Tuesday marks 50 years since three men in space suits set off on the greatest scientific adventure of all time. As the astronauts of Apollo 11 headed to the moon, the women of NASA were blazing new trails on Earth.
Poppy Northcutt, Joann Morgan and Margaret Hamilton were trailblazers, “hidden figures” critical to the success of the Apollo 11 mission. Morgan said it was life-changing.
“What it said to me and what meant so much to me is, ‘Hey, I am really now part of this team,'” she said. “I was accepted. And that meant a lot.”
She was accepted in a profession not used to women.
“They did not have women in there at liftoff. And my director said, ‘I want Joann at the console. She’s my best communicator. She’s the one,'” Morgan said.
She was the one listening to communications for problems and the only woman inside the firing room for the launch of the Saturn V rocket.
“It’s still the most powerful rocket that’s ever left any place on Earth. My husband looked at me and he said, ‘Honey, you’re gonna be in the history books,” Morgan said.
She credits the mission and the “rocket fuel” in her blood for her decades-long career at NASA that took her from the firing room to the board room.
“They didn’t really seem to have the awareness that a woman could have the same amount, if not a greater passion for exploration than men,” she said.
With the astronauts on the way to the moon, the task of alerting them to any problems fell to Hamilton at the Massachusetts Institute of Technology and her team.
“You had to solve things that had never been solved before,” Hamilton said.
Her group wrote the lunar lander’s guidance software and they had to plan for every contingency.
“You had to say, ‘Well, what if the astronaut put in this keystroke? What do we do to recover from it?'” she said.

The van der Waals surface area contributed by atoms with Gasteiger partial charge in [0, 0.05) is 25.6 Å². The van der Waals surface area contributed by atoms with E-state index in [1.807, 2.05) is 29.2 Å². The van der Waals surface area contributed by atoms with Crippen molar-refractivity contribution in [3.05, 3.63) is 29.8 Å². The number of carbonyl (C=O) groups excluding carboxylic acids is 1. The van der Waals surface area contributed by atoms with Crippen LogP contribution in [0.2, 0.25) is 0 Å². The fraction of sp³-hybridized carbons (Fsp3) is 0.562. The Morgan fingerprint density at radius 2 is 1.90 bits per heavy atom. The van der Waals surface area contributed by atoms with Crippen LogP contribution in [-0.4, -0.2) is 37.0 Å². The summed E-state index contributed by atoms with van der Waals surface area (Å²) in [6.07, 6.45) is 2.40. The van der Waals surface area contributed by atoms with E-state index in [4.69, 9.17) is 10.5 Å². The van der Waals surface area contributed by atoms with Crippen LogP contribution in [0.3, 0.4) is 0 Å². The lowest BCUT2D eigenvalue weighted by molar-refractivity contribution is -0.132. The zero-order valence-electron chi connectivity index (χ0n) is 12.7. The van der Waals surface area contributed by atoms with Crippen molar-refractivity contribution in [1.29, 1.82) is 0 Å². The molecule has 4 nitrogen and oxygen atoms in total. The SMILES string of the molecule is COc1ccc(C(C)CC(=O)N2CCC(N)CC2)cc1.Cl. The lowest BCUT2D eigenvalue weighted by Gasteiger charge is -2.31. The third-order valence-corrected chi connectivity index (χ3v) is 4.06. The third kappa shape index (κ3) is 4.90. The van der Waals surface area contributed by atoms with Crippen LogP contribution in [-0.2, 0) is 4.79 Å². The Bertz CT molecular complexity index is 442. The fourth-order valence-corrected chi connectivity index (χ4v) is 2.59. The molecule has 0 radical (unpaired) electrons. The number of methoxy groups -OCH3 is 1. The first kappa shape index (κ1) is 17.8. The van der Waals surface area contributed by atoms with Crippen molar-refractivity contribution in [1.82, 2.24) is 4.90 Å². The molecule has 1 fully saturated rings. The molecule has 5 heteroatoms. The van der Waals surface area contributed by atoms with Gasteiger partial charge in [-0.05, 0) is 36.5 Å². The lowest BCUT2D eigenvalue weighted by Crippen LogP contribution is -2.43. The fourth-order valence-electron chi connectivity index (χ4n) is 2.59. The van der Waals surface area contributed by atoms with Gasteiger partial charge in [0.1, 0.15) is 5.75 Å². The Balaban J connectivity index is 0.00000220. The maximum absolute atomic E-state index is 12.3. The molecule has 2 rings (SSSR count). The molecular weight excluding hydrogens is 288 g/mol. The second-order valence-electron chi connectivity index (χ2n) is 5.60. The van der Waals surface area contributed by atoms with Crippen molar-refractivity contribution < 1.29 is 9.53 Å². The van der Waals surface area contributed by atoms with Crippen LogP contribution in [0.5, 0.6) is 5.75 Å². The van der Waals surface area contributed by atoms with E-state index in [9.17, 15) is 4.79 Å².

Something unexpected did happen as Eagle was approaching the moon’s surface that could have jeopardized the mission.
“My first thought was, ‘How can this be happening now and at this point in this mission?’ I personally remember it as sheer terror,” Hamilton said.
There was no need to abort, her software was fine.
“It was the first time man walked on the moon and the first time software ran on the moon,” Hamilton said.
But the most critical phase of the mission had yet to come. Northcutt, the only woman inside Mission Control, calculated the maneuvers that would bring those astronauts home.
“It’s very nerve-wracking. It doesn’t matter how successful any other stage has been if you don’t get them back safe and sound,” Northcutt said.
The world celebrated the mission’s resounding success. But Morgan and Northcutt said they endured other challenges that were not as public: sexism, obscene phone calls, nasty remarks, even cameras positioned on them.
“I found out there was a camera that was just pointed at me in one of the back rooms,” Northcutt said. “I was a novelty, I suppose. I discovered that by chance. But it was also an opportunity I felt to encourage other women to go into science and technology and understand that women could do these jobs.”
It’s a role she realized was important.
“I got letters from all over the world from little girls and boys saying, ‘I didn’t know women could do this,'” Northcutt said. “So I was very aware of it.”
CBS News’ one-hour special “Man on the Moon,” hosted by Norah O’Donnell, airs Tuesday, July 16, at 10 p.m. ET/PT.
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